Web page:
Editor’s Note: The Daily Reporter highlights Hancock County’s farming community each month, as well as people and stories from local groups and programs. Here, Megan Bell, a senior at New Palestine High School, shares her experience in the 4-H program and her passion for photography. For more information on 4-H, local clubs, or to register, call Hancock County Purdue Extension at 317-462-1113 or email Amber Barks, [email protected]
Over the past ten years, I have worked and experimented with my photography and my photo style. Finally, I am happy to say that I have created a successful platform for me and my business. I first started photography as a hobby and as a project for 4-H in Hancock County. The 4-H photography project laid the foundation for my beginnings and my learning of the art of photography. For years I have taken pictures of everything from animals to landscapes. Nothing seemed to ignite my passion as I grew in my work and understanding.
I thought about giving up. My freshman year of high school, I went to a high school basketball game with my camera. I had no idea what I was doing and was at my wit’s end to publish my work. After much support from my family and peers, I reached out.
Over the past three years, I have not only learned and grown from my mistakes, but also gained many opportunities and new friends. Taking my photography skills and a burning passion, my sophomore year of high school, I decided I wanted to be part of the yearbook team. It was one of the best decisions I’ve ever made. The last two years as a photo editor at New Palestine High School “Avalon” have pushed me out of my comfort zone. Not only am I growing, but so is my photography. I’ve been shooting all sports photography for two years, but have now expanded into senior portraiture, sports portraiture, and sports videography. Being promoted to school social media photographer was one of my biggest accomplishments. I am very happy to be part of my yearbook class family.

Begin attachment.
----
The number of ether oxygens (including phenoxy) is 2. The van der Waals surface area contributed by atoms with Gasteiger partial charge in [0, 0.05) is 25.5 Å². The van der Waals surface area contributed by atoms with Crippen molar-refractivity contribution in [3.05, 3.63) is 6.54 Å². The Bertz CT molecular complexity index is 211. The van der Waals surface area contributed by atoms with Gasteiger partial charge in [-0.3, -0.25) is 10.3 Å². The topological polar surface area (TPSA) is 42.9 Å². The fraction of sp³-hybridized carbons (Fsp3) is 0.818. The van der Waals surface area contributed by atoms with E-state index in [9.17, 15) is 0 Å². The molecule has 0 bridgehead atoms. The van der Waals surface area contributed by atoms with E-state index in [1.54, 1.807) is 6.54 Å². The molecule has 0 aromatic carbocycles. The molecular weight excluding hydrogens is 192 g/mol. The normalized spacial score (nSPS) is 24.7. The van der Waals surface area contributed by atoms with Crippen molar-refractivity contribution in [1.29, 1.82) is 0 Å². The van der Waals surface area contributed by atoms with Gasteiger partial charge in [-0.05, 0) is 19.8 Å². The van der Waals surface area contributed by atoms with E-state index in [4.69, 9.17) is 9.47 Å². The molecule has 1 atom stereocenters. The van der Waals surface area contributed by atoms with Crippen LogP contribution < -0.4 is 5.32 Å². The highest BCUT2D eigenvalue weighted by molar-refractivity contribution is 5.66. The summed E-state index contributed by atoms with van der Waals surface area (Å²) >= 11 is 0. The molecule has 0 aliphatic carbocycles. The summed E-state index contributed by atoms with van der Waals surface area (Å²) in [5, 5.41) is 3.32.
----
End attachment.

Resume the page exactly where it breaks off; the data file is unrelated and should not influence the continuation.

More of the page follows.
Not only is taking photos one of my strengths, but I also have a passion for 4-H and livestock. I’ve been showing my goats and horses for nine years in 4-H. I hope to continue showing in open exhibitions after this year. Showing my livestock is one of my favorite projects, but I also do crafts and show my dog. This year I was elected vice president of fundraising for Junior Leaders. 4-H has given me many leadership opportunities, taught me a lot about time management and the responsibility of caring for my livestock. Succeeding and earning ribbons can be fun, but it’s the memories and relationships you make with other 4-Hers that are worth it. With the skills I learned from 4-H cattle, I plan to keep my family’s farm running for years to come.
A favorite activity to do when I’m not working on photography or with my livestock is community service. I have a standard poodle, Izzy, I trained to be a therapy dog. We visit nursing homes, 4-H meetings and libraries. Being the youngest Love on a Leash program manager in Shelby County in the past three years has given me a new perspective. Not only do I help others, but they help me.
Through 4-H, many community service opportunities are available. I picked up cans for the local food pantry, made blankets for the homeless shelter, and helped 4-Hers with special needs at my Clip Clop Clover 4-H club.
In the spring of 2021, I took a photo during the HHC men’s basketball section. I submitted it to Ball State Journalism Day. The photo “White Out” received an excellent background photo award.
In the fall, I plan to attend Ball State University and major in journalism, with a concentration in photojournalism and a double major in arts education. I also plan to do a minor in entrepreneurship. If anyone is interested in seeing more of my work, please check out @bell_photography13 on Instagram and @bellphoto13 on Twitter and Facebook.